F or many who believe in God, no matter which religion or sect they adhere to, it’s difficult to argue with the sentiments expressed last month by Rep. Zach Wamp, R-Tenn. He said, “We should not and cannot rewrite history to ignore our spiritual heritage. It surrounds us. It cries out for our country to honor God.”
Stirring words, indeed. Too bad they were spoken in defense of bad legislation.
Wamp’s comments came during House debate on a bill, H.R. 2389, that limits the power of federal judges to rule on Pledge of Allegiance cases. The bill was born out of the well-known 2002 case in which California father and atheist Michael Newdow sued to prevent public schools from forcing children to recite the pledge because he said the words “under God” constitute an unconstitutional establishment of religion forbidden by the First Amendment.
The 9th Circuit Court of Appeals agreed with Newdow and the case was eventually heard by the U.S. Supreme Court. The justices there ruled that as a noncustodial parent, Newdow had no standing to bring the suit and overturned the 9th Circuit Court. This new bill is an attempt to head off any future lawsuits along those lines.
There are so many things wrong with this idea that it’s difficult to know where to start. There are serious separation-of-powers issues in this bill.
According to The Associated Press, the bill “… would deny jurisdiction to federal courts, and appellate jurisdiction to the Supreme Court, to decide questions pertaining to the interpretation or constitutionality of the pledge. State courts could still decide whether the pledge is valid within the state. … ”
Constitutional scholars are not in agreement whether the bill will pass muster, so it’s likely to have a difficult future should it make it into law. Would such a law prevent federal courts from considering the constitutionality of the law itself? That probably depends on the wording of the bill in its final form, but it could get interesting.
Every time the subject of the pledge in public schools comes up, there is heated debate over those two words added in 1954 in a Cold War reaction to atheistic communism. On the side of the pledge are hardliners who seem to believe that changing the words would be the first step toward the destruction of the nation; on the other side are those, like Newdow, who see every mention of a deity in public discourse as the establishment of an American Christian theocracy.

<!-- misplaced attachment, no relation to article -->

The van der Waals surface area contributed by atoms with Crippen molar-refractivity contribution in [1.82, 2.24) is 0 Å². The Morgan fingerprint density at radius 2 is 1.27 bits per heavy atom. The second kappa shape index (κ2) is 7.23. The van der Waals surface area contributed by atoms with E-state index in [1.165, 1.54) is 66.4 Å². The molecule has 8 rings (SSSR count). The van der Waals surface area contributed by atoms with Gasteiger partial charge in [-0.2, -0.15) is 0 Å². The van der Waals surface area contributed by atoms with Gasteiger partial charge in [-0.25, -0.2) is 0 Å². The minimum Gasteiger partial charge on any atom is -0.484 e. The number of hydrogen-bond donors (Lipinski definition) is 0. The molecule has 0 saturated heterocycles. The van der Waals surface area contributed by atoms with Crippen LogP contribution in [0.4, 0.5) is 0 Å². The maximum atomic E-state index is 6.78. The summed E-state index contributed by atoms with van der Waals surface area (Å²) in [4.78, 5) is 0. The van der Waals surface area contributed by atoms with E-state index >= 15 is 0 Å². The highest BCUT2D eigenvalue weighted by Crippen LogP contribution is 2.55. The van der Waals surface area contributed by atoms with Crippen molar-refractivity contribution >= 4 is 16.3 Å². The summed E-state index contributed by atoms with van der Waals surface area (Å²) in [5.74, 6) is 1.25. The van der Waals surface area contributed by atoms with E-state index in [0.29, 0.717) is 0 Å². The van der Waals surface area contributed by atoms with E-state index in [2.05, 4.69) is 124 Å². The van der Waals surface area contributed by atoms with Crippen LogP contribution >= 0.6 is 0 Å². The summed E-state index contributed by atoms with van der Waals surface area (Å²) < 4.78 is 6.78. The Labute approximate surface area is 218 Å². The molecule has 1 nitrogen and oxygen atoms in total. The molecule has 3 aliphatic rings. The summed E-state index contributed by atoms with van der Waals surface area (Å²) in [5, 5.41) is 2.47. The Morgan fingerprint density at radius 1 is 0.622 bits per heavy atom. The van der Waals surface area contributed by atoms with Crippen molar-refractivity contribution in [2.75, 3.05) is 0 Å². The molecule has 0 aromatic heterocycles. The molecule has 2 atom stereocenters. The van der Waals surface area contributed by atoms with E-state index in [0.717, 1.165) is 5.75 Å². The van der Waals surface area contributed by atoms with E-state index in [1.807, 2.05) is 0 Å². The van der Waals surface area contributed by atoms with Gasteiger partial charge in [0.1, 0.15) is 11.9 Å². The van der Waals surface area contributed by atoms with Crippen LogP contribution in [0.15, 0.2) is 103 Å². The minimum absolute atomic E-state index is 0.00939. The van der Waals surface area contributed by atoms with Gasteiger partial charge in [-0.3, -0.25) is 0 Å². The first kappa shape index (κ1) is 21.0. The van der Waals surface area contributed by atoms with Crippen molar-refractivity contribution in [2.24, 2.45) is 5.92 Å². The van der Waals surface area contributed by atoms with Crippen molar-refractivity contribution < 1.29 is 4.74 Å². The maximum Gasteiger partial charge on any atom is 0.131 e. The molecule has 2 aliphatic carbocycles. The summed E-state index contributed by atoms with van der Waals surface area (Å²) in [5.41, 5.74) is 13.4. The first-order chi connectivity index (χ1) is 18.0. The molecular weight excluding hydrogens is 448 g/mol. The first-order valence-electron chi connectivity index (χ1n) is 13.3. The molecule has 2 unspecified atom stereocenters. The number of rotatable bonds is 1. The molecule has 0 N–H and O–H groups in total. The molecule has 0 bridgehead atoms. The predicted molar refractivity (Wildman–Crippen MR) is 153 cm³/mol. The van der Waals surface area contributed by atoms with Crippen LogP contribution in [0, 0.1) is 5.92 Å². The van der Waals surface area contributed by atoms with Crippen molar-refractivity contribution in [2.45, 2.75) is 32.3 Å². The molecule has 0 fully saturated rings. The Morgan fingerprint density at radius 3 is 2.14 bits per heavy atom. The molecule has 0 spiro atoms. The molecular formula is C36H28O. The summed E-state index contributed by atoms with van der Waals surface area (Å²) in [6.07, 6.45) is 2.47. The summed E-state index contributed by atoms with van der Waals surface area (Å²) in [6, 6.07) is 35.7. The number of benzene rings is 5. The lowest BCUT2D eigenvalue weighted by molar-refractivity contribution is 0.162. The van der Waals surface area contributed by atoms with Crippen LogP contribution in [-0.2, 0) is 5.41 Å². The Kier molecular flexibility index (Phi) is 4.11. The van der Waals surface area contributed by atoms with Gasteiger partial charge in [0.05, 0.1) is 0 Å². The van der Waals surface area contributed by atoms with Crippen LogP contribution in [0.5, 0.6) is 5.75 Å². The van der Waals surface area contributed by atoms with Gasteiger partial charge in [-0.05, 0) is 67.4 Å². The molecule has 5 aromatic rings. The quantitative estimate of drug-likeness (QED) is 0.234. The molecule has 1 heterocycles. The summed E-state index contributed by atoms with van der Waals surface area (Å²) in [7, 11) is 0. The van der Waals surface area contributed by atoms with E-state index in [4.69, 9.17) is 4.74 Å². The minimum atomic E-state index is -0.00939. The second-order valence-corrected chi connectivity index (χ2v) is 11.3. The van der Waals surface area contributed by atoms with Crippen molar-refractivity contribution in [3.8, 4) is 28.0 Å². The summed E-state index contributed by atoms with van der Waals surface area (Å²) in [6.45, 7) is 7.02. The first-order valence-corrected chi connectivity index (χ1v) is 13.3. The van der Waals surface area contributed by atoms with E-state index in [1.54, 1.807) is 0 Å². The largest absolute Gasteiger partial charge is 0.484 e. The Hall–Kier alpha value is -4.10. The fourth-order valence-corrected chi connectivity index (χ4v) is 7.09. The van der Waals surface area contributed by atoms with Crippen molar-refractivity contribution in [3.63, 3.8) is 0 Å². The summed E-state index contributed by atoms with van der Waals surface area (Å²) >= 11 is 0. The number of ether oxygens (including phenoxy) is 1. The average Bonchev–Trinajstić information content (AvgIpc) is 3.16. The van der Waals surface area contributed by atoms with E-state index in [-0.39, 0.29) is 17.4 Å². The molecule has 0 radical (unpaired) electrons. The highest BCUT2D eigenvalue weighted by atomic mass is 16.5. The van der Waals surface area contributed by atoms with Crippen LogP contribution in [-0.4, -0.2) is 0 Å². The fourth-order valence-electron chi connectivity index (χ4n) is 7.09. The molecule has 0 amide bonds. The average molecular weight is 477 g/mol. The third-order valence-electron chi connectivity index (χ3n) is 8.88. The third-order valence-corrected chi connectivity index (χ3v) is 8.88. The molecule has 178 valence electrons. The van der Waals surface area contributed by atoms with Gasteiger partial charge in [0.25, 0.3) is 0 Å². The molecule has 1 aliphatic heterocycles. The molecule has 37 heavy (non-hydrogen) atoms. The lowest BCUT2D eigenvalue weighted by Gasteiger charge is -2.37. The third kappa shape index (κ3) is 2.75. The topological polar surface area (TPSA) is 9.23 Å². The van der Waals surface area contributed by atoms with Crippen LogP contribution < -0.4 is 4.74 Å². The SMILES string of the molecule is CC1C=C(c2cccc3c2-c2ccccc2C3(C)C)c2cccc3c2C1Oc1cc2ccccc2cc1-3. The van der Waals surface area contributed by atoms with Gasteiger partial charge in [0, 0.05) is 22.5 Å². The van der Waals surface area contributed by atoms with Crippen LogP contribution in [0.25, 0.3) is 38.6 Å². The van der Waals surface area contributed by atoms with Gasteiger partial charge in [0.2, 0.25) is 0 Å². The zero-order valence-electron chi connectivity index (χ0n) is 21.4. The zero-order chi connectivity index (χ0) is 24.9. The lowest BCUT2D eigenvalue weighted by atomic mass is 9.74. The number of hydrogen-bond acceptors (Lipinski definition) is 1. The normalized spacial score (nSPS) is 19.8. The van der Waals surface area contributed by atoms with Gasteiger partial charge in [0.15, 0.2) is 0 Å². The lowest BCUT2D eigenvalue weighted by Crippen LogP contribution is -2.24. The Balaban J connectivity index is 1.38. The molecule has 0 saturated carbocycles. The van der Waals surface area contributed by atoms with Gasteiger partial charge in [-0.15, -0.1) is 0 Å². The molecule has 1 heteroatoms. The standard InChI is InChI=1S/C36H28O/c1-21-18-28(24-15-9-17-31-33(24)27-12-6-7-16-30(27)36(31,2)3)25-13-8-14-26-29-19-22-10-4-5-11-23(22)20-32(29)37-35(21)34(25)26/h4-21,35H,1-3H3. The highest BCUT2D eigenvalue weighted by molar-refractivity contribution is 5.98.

Then there are folks like us, who would prefer to settle the problem by dropping any requirement that forces schoolchildren to recite the Pledge of Allegiance. Our opposition isn’t based on religious beliefs or lack of them, we just don’t see a pledge requirement as having a place in schools.
Ideally, of course, parents would send their children to schools that mirror their beliefs so this wouldn’t be an issue, but that’s an argument for another day. Barring that, we think forcing children to recite words that mean nothing to them is a waste of classroom time.
The argument that reciting the pledge instills patriotism in children doesn’t fly. Ask any 10 third-graders what the words mean and you’re likely to get several different answers, the usual one being, “I don’t know.”
There are better ways of getting our youngsters to believe in the founding principles of our nation, first and foremost by teaching them about the benefits and responsibilities of freedom. Once they understand those basic tenets of America, they’ll have a better grasp of how they should act in a free society. They’ll know that their actions have consequences and that rights do not stand alone, they have responsibilities that accompany them. And that sort of patriotic instruction won’t even come close to treading on any First Amendment issues.